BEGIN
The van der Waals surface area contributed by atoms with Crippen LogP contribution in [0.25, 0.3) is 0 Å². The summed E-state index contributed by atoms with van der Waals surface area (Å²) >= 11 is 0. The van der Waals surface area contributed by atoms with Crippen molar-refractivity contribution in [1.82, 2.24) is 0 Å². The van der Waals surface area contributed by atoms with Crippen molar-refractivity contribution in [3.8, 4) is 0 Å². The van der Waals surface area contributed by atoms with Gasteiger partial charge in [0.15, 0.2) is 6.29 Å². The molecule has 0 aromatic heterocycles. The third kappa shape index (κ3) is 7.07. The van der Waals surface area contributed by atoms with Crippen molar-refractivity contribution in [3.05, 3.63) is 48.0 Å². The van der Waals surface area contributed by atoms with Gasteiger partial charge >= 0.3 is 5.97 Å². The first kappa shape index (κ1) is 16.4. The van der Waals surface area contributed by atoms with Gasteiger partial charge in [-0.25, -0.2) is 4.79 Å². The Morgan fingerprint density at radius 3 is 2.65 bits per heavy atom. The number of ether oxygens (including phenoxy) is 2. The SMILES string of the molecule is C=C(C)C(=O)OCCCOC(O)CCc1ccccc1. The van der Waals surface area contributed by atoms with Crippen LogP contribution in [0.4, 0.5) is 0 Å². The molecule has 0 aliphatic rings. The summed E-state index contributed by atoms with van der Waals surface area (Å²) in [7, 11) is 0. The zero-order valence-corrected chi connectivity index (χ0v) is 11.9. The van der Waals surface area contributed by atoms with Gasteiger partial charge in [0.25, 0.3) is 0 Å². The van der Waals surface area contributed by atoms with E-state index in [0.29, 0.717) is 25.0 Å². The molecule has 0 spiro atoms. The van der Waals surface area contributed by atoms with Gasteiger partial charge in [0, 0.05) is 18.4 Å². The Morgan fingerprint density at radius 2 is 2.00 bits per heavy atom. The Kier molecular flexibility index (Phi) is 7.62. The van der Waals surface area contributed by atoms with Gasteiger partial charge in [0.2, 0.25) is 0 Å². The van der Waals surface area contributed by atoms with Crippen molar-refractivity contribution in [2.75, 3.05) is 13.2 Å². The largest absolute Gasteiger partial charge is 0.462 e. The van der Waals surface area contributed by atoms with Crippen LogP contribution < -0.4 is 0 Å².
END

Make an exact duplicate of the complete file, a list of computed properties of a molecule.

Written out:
The van der Waals surface area contributed by atoms with Crippen LogP contribution in [0.25, 0.3) is 0 Å². The summed E-state index contributed by atoms with van der Waals surface area (Å²) >= 11 is 0. The van der Waals surface area contributed by atoms with Crippen molar-refractivity contribution in [1.82, 2.24) is 0 Å². The van der Waals surface area contributed by atoms with Crippen molar-refractivity contribution in [3.8, 4) is 0 Å². The van der Waals surface area contributed by atoms with Gasteiger partial charge in [0.15, 0.2) is 6.29 Å². The molecule has 0 aromatic heterocycles. The third kappa shape index (κ3) is 7.07. The van der Waals surface area contributed by atoms with Crippen molar-refractivity contribution in [3.05, 3.63) is 48.0 Å². The van der Waals surface area contributed by atoms with Gasteiger partial charge >= 0.3 is 5.97 Å². The first kappa shape index (κ1) is 16.4. The van der Waals surface area contributed by atoms with Gasteiger partial charge in [-0.25, -0.2) is 4.79 Å². The Morgan fingerprint density at radius 3 is 2.65 bits per heavy atom. The number of ether oxygens (including phenoxy) is 2. The SMILES string of the molecule is C=C(C)C(=O)OCCCOC(O)CCc1ccccc1. The van der Waals surface area contributed by atoms with Crippen LogP contribution in [0.4, 0.5) is 0 Å². The molecule has 0 aliphatic rings. The summed E-state index contributed by atoms with van der Waals surface area (Å²) in [7, 11) is 0. The zero-order valence-corrected chi connectivity index (χ0v) is 11.9. The van der Waals surface area contributed by atoms with Gasteiger partial charge in [0.25, 0.3) is 0 Å². The van der Waals surface area contributed by atoms with E-state index in [0.29, 0.717) is 25.0 Å². The molecule has 0 spiro atoms. The van der Waals surface area contributed by atoms with Gasteiger partial charge in [0, 0.05) is 18.4 Å². The Morgan fingerprint density at radius 2 is 2.00 bits per heavy atom. The Kier molecular flexibility index (Phi) is 7.62. The van der Waals surface area contributed by atoms with Gasteiger partial charge in [0.2, 0.25) is 0 Å². The van der Waals surface area contributed by atoms with Crippen molar-refractivity contribution in [2.75, 3.05) is 13.2 Å². The largest absolute Gasteiger partial charge is 0.462 e. The van der Waals surface area contributed by atoms with Crippen LogP contribution < -0.4 is 0 Å².